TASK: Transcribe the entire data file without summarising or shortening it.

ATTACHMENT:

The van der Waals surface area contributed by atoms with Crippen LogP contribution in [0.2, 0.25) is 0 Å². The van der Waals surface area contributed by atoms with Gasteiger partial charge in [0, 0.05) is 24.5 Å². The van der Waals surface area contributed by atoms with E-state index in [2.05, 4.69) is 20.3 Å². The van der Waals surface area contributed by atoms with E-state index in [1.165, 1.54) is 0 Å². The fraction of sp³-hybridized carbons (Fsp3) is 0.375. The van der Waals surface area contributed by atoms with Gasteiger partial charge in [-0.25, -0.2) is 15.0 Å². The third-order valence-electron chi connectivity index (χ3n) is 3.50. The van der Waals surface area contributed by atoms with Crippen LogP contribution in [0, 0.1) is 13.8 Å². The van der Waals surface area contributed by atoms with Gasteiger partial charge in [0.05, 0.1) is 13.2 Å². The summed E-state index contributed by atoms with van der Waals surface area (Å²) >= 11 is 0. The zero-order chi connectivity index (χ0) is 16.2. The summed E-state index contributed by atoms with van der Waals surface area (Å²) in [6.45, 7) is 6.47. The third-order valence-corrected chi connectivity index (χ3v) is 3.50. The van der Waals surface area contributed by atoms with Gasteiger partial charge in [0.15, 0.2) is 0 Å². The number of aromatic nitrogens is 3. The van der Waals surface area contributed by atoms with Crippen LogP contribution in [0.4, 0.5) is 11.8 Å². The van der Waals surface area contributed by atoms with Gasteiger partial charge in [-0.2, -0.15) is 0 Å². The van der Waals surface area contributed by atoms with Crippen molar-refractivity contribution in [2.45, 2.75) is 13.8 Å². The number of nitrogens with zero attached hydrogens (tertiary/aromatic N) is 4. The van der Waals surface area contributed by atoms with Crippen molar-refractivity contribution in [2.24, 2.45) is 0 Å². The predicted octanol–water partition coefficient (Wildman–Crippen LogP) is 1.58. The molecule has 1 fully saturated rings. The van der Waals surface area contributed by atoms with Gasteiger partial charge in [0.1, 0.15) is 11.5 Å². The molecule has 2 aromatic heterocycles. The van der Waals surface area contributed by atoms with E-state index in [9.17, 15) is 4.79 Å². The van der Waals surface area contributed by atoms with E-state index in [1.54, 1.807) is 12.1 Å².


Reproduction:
The van der Waals surface area contributed by atoms with Crippen LogP contribution in [0.2, 0.25) is 0 Å². The van der Waals surface area contributed by atoms with Gasteiger partial charge in [0, 0.05) is 24.5 Å². The van der Waals surface area contributed by atoms with E-state index in [2.05, 4.69) is 20.3 Å². The van der Waals surface area contributed by atoms with E-state index in [1.165, 1.54) is 0 Å². The fraction of sp³-hybridized carbons (Fsp3) is 0.375. The van der Waals surface area contributed by atoms with Gasteiger partial charge in [-0.25, -0.2) is 15.0 Å². The third-order valence-electron chi connectivity index (χ3n) is 3.50. The van der Waals surface area contributed by atoms with Crippen LogP contribution in [0, 0.1) is 13.8 Å². The van der Waals surface area contributed by atoms with Gasteiger partial charge in [0.05, 0.1) is 13.2 Å². The summed E-state index contributed by atoms with van der Waals surface area (Å²) >= 11 is 0. The zero-order chi connectivity index (χ0) is 16.2. The summed E-state index contributed by atoms with van der Waals surface area (Å²) in [6.45, 7) is 6.47. The third-order valence-corrected chi connectivity index (χ3v) is 3.50. The van der Waals surface area contributed by atoms with Gasteiger partial charge in [0.15, 0.2) is 0 Å². The number of aromatic nitrogens is 3. The van der Waals surface area contributed by atoms with Crippen LogP contribution in [0.4, 0.5) is 11.8 Å². The van der Waals surface area contributed by atoms with Gasteiger partial charge in [-0.2, -0.15) is 0 Å². The van der Waals surface area contributed by atoms with Crippen molar-refractivity contribution in [2.45, 2.75) is 13.8 Å². The number of nitrogens with zero attached hydrogens (tertiary/aromatic N) is 4. The van der Waals surface area contributed by atoms with Crippen molar-refractivity contribution in [2.24, 2.45) is 0 Å². The predicted octanol–water partition coefficient (Wildman–Crippen LogP) is 1.58. The molecule has 1 fully saturated rings. The van der Waals surface area contributed by atoms with Gasteiger partial charge in [0.1, 0.15) is 11.5 Å². The molecule has 2 aromatic heterocycles. The van der Waals surface area contributed by atoms with E-state index in [9.17, 15) is 4.79 Å². The van der Waals surface area contributed by atoms with E-state index in [1.54, 1.807) is 12.1 Å².